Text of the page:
> comparer;
    private readonly Funcobject
> keyExtractor;
 
    // Allows us to simply specify the key to compare with: y => y.CustomerID
    public KeyEqualityComparer(Funcobject
> keyExtractor) : this(keyExtractor, null) { }
    // Allows us to tell if two objects are equal: (x, y) => y.CustomerID == x.CustomerID
    public KeyEqualityComparer(Funcbool
> comparer) : this(null, comparer) { }
 
    public KeyEqualityComparer(Funcobject
> keyExtractor, Funcbool> comparer)
    {
        this.keyExtractor = keyExtractor;
        this.comparer = comparer;
    }
 
    public bool Equals(T x, T y)
    {
        if (comparer != null)
            return comparer(x, y);
        else
        {
            var valX = keyExtractor(x);
            if (valX is IEnumerable<object>) // The special case where we pass a list of keys
                return ((IEnumerable<object>)valX).SequenceEqual((IEnumerable<object>)keyExtractor(y));
 
            return valX.Equals(keyExtractor(y));
        }
    }
 
    public int GetHashCode(T obj)
    {
        if (keyExtractor == null)
            return obj.ToString().ToLower().GetHashCode();
        else
        {
            var val = keyExtractor(obj);
            if (val is IEnumerable<object>) // The special case where we pass a list of keys
                return (int)((IEnumerable<object>)val).Aggregate((x, y) => x.GetHashCode() ^ y.GetHashCode());
 
            return val.GetHashCode();
        }
    }
}
Here is how you would use this code:
var x = new Customer(1);
var y = new Customer(2);
 
var list = new List()
{
    new Customer(1),
    new Customer(2)
};
 
list.Contains(new Customer(1), z => z.CustomerID);
To be able to use this in Contains, we need to add a new extension method (which was not included in the original StackOverflow post):
public static bool Contains(this IEnumerable list, T item, Funcobject
> keyExtractor)
{
    return list.Contains(item, new KeyEqualityComparer(keyExtractor));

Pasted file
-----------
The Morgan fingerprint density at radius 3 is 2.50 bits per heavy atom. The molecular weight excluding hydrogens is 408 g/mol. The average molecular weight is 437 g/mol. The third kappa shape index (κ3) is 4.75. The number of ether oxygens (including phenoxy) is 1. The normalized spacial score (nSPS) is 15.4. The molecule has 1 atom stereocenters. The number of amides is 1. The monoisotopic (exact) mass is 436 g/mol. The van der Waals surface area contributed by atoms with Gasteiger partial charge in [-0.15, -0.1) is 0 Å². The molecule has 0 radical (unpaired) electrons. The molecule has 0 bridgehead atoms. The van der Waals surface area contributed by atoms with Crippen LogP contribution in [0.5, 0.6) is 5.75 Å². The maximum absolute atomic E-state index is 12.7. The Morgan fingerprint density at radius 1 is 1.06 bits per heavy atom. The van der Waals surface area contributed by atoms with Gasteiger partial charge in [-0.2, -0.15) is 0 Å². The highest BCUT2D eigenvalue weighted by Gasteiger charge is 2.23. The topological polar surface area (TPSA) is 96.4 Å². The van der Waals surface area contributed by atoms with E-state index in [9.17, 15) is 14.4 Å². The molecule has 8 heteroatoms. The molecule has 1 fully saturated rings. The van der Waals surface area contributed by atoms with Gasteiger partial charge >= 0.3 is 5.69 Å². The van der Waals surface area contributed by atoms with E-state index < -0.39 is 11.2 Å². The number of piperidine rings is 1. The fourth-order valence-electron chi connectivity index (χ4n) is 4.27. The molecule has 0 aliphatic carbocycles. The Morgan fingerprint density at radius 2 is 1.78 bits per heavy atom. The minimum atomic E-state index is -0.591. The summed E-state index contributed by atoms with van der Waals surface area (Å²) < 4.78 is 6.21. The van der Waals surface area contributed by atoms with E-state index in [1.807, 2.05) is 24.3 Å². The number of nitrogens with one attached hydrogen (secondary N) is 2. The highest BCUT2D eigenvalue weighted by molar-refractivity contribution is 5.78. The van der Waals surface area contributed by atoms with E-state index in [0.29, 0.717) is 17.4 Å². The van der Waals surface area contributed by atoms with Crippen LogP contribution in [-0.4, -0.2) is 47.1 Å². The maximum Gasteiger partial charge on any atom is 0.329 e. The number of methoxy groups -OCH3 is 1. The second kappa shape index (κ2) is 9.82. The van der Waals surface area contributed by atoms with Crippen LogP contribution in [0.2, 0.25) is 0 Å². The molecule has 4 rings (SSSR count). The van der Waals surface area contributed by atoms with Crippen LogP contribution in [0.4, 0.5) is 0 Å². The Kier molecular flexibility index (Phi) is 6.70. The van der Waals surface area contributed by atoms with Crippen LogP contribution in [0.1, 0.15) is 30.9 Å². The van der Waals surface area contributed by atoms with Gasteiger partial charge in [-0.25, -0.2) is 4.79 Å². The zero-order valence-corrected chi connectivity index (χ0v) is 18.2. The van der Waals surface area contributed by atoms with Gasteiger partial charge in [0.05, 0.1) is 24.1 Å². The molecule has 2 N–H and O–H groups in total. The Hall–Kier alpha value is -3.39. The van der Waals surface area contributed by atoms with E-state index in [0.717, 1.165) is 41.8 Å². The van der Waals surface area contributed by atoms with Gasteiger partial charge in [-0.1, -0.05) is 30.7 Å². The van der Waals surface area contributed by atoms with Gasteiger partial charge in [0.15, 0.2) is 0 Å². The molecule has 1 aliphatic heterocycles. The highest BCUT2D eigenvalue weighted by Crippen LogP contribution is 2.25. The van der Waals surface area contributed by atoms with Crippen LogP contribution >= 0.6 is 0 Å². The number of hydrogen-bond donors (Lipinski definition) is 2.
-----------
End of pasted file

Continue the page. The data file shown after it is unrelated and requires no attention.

}
Once you’ve done this work for Contains, it is very easy to create extensions methods for Distinct, Except, Union, etc. Furthermore, the same principles also apply toIComparer.
For a complete source code with all the classes and extension methods, you can go here: http://gist.github.com/391397
You can modify this code by forking the gist; don’t be shy to add useful methods!

воскресенье, 23 сентября 2012 г.

How to get rid of blank pages in PDF exported from SSRS

Many Reporting Services users ask this question:

"I'm rendering to a physical page format (PDF, Image, Print) and for some reason a blank page gets inserted between all of the other pages in the report.  Thank you, Reporting Services, for the free pages.  It's a charming feature, but paper ain't free and I'm getting paper cuts pulling out every other blank page after it's printed.  How do I make it stop?!"

To which I reply:

This is almost always caused by the Body of your report being too wide for your page.  Make sure that the Width of the Body is less than the physical page size, less the margins.  For those of you who are into the math thing, make sure that:

Body Width <= Page Width - (Left Margin + Right Margin)

For physical page renderers, it's important to keep in mind the concept of Usable Area.  The Usable Area is the amount of space left on a page for your report to be drawn after reserving space for margins, headers and footers, and column spacing (for multi-column reports).

Horizontal usable area:

X = Page.Width - (Left Margin + Right Margin + Column Spacing)

Vertical usable area:

Y = Page.Height - (Top Margin + Bottom Margin + Header Height + Footer Height)

Any time objects on your report (including the Body itself) extend past the usable area either because they are defined like that or because they grow at runtime, the physical page renderers have no choice but to break onto a new page.

Let me know if there are more questions about this.

вторник, 18 сентября 2012 г.

How to render client report definition files (.rdlc) directly to the Response stream without preview


ReportViewer control is normally used to open a report definition file, process it and load it into the viewing area.
The simple method below allows you to render the report directly to the response stream without using the ReportViewer control. This might be useful in cases where you want to render a non interactive report.
The example below renders the report in PDF format. The other report types available when using the LocalReport.Render method are “Excel”and “Image”.


/// 
/// References:
/// 
private void RenderReport() {
    LocalReport localReport = new LocalReport();
    localReport.ReportPath = Server.MapPath("~/Report.rdlc");
  
    //A method that returns a collection for our report
    //Note: A report can have multiple data sources
    List<Employee> employeeCollection = GetData();